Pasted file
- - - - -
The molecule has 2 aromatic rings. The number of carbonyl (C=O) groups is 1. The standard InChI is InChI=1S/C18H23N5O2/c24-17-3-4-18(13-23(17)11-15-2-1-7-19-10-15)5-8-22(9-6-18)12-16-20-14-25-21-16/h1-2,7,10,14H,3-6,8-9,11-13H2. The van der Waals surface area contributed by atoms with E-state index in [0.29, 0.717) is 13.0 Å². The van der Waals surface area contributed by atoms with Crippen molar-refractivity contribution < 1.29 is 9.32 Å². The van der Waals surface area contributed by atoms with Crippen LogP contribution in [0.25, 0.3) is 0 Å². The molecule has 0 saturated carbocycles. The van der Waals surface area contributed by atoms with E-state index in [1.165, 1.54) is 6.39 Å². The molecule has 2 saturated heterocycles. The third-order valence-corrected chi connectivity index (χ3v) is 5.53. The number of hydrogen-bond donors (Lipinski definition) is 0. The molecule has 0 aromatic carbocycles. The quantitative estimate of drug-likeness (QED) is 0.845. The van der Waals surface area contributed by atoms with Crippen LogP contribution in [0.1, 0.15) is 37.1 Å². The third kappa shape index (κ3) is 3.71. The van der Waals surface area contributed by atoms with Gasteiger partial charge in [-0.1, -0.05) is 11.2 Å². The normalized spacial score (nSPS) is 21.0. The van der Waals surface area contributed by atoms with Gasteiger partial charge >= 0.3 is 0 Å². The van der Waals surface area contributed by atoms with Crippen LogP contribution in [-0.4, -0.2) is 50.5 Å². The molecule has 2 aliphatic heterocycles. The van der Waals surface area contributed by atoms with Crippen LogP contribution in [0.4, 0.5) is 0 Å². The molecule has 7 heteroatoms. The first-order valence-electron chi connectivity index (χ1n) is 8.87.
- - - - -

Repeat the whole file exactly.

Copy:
The molecule has 2 aromatic rings. The number of carbonyl (C=O) groups is 1. The standard InChI is InChI=1S/C18H23N5O2/c24-17-3-4-18(13-23(17)11-15-2-1-7-19-10-15)5-8-22(9-6-18)12-16-20-14-25-21-16/h1-2,7,10,14H,3-6,8-9,11-13H2. The van der Waals surface area contributed by atoms with E-state index in [0.29, 0.717) is 13.0 Å². The van der Waals surface area contributed by atoms with Crippen molar-refractivity contribution < 1.29 is 9.32 Å². The van der Waals surface area contributed by atoms with Crippen LogP contribution in [0.25, 0.3) is 0 Å². The molecule has 0 saturated carbocycles. The van der Waals surface area contributed by atoms with E-state index in [1.165, 1.54) is 6.39 Å². The molecule has 2 saturated heterocycles. The third-order valence-corrected chi connectivity index (χ3v) is 5.53. The number of hydrogen-bond donors (Lipinski definition) is 0. The molecule has 0 aromatic carbocycles. The quantitative estimate of drug-likeness (QED) is 0.845. The van der Waals surface area contributed by atoms with Crippen LogP contribution in [0.1, 0.15) is 37.1 Å². The third kappa shape index (κ3) is 3.71. The van der Waals surface area contributed by atoms with Gasteiger partial charge in [-0.1, -0.05) is 11.2 Å². The normalized spacial score (nSPS) is 21.0. The van der Waals surface area contributed by atoms with Gasteiger partial charge >= 0.3 is 0 Å². The van der Waals surface area contributed by atoms with Crippen LogP contribution in [-0.4, -0.2) is 50.5 Å². The molecule has 2 aliphatic heterocycles. The van der Waals surface area contributed by atoms with Crippen LogP contribution in [0.4, 0.5) is 0 Å². The molecule has 7 heteroatoms. The first-order valence-electron chi connectivity index (χ1n) is 8.87.